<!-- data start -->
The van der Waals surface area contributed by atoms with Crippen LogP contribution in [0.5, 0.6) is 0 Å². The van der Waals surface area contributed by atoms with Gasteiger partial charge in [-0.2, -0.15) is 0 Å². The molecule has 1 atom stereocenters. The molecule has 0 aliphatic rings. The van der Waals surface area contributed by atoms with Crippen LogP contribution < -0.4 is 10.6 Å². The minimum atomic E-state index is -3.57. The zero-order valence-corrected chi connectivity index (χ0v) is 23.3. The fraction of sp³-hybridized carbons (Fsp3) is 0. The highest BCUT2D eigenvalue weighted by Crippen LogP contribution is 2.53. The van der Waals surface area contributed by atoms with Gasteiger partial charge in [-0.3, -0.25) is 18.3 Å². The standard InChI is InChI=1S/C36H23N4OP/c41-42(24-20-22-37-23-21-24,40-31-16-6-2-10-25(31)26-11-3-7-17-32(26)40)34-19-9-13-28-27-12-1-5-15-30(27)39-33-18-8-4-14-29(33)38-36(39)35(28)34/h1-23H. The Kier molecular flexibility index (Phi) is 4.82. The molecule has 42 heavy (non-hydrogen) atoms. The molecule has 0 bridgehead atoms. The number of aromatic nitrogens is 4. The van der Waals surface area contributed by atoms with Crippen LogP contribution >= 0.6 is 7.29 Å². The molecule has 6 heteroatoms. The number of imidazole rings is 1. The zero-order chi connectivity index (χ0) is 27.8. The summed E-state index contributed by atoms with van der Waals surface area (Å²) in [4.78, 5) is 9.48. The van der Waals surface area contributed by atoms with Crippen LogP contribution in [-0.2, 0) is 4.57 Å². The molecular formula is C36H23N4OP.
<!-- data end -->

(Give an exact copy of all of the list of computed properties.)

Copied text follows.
The van der Waals surface area contributed by atoms with Crippen LogP contribution in [0.5, 0.6) is 0 Å². The van der Waals surface area contributed by atoms with Gasteiger partial charge in [-0.2, -0.15) is 0 Å². The molecule has 1 atom stereocenters. The molecule has 0 aliphatic rings. The van der Waals surface area contributed by atoms with Crippen LogP contribution < -0.4 is 10.6 Å². The minimum atomic E-state index is -3.57. The zero-order valence-corrected chi connectivity index (χ0v) is 23.3. The fraction of sp³-hybridized carbons (Fsp3) is 0. The highest BCUT2D eigenvalue weighted by Crippen LogP contribution is 2.53. The van der Waals surface area contributed by atoms with Gasteiger partial charge in [-0.3, -0.25) is 18.3 Å². The standard InChI is InChI=1S/C36H23N4OP/c41-42(24-20-22-37-23-21-24,40-31-16-6-2-10-25(31)26-11-3-7-17-32(26)40)34-19-9-13-28-27-12-1-5-15-30(27)39-33-18-8-4-14-29(33)38-36(39)35(28)34/h1-23H. The Kier molecular flexibility index (Phi) is 4.82. The molecule has 42 heavy (non-hydrogen) atoms. The molecule has 0 bridgehead atoms. The number of aromatic nitrogens is 4. The van der Waals surface area contributed by atoms with Crippen LogP contribution >= 0.6 is 7.29 Å². The molecule has 6 heteroatoms. The number of imidazole rings is 1. The zero-order chi connectivity index (χ0) is 27.8. The summed E-state index contributed by atoms with van der Waals surface area (Å²) in [4.78, 5) is 9.48. The van der Waals surface area contributed by atoms with Crippen LogP contribution in [-0.2, 0) is 4.57 Å². The molecular formula is C36H23N4OP.